PALO ALTO – The United States and Europe are two giant free-trade areas, each wealthy but with serious short-run problems and immense long-run challenges. They are also two single-currency areas: the dollar and, for much of Europe, the euro. The challenges facing both are monumental.
But only Europe’s currency union faces uncertainty about its future; America faces no existential crisis for its currency. The two economic powers’ similarities and differences, particularly with respect to internal labor mobility, productivity, and fiscal policies, suggest why – and provide clues about whether the eurozone can weather the crises on its periphery and evolve into a stable single-currency area.
Labor mobility from poorer to richer areas provides a shock absorber against differential economic hardship. The other natural shock absorber is a depreciating currency, which increases competitiveness in the area hit hardest. That cannot happen with a common currency, and economic adjustment is doubly difficult when labor is not mobile enough to help mitigate regional contractions in income and unemployment.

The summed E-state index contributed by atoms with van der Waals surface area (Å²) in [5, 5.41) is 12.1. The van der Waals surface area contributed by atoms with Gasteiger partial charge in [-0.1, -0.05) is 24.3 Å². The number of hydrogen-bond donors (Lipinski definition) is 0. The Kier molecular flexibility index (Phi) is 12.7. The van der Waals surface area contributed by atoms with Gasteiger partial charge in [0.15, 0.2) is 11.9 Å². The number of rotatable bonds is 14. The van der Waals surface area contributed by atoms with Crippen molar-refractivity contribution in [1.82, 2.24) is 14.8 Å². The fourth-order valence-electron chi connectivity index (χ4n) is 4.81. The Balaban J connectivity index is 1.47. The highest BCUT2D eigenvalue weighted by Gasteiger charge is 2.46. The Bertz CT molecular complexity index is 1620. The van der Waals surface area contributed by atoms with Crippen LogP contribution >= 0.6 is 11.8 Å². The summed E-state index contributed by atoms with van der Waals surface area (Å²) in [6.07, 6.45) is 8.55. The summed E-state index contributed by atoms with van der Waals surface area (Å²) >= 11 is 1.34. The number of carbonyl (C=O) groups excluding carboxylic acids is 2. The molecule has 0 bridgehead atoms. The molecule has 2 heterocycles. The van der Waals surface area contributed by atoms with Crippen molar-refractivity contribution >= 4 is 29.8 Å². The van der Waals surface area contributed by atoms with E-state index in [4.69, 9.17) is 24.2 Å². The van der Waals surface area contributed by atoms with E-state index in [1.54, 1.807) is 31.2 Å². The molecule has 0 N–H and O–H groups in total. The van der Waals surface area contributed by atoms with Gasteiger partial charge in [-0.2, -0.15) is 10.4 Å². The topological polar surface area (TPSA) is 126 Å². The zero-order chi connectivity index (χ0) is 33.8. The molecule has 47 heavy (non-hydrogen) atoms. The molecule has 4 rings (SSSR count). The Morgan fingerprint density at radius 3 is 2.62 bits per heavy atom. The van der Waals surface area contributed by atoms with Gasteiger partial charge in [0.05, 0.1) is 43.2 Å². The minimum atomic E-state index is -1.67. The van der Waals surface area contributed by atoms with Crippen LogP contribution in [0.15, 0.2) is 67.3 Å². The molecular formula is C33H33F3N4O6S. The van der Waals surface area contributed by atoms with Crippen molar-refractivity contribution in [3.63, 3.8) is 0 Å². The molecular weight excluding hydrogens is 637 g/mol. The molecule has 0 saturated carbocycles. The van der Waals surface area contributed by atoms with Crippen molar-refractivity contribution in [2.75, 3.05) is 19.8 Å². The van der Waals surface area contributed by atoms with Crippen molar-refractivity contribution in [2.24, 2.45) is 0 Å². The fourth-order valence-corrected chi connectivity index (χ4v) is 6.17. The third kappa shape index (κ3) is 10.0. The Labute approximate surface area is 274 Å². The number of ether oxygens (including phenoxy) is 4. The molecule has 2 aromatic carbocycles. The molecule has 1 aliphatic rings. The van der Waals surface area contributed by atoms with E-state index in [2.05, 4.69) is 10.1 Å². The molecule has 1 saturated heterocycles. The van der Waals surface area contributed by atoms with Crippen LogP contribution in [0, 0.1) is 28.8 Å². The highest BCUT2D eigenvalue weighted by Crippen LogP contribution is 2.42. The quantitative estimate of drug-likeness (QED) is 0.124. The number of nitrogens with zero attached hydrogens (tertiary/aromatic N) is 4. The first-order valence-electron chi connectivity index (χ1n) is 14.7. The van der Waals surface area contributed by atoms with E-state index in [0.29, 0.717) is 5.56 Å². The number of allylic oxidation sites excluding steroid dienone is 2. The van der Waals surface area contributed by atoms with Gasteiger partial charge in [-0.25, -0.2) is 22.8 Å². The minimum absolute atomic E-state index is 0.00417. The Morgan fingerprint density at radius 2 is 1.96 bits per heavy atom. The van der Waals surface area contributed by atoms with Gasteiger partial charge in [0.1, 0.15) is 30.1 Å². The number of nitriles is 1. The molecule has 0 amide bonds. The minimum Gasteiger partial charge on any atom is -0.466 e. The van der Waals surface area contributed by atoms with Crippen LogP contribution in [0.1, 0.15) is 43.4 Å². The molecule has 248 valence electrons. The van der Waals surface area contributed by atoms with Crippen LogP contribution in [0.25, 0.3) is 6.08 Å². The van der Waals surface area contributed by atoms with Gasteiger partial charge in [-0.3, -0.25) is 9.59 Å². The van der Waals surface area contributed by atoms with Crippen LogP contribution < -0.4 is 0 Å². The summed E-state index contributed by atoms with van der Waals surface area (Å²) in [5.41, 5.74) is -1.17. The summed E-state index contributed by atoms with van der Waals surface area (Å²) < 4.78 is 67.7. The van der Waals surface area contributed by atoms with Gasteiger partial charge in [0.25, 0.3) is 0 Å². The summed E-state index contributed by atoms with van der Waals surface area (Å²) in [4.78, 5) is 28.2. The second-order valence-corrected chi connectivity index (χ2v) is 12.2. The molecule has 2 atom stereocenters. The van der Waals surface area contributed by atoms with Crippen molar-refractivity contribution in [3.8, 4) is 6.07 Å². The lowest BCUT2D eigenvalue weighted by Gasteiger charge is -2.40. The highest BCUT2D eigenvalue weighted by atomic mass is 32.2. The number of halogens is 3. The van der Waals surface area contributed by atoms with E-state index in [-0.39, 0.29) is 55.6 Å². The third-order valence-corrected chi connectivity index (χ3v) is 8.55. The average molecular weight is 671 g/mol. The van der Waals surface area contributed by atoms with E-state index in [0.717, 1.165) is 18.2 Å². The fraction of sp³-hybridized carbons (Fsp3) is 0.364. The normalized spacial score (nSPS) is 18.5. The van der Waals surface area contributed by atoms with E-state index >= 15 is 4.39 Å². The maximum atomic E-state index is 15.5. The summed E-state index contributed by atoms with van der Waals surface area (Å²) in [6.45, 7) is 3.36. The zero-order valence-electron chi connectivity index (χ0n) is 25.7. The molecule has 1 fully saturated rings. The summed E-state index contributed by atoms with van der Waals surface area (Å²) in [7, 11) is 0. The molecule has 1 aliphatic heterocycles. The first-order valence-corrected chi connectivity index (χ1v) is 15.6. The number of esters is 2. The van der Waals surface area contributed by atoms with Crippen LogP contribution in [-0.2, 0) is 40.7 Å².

The reasons for lower labor mobility in the eurozone than in America are legion. True, America’s original thirteen colonies were a loose federation, and many Americans considered themselves citizens of their state first and of the US second as late as a century after the Revolution. But one’s state was not a fully formed nation, with its own shared and deeply ingrained history, culture, ethnic identity, and religion.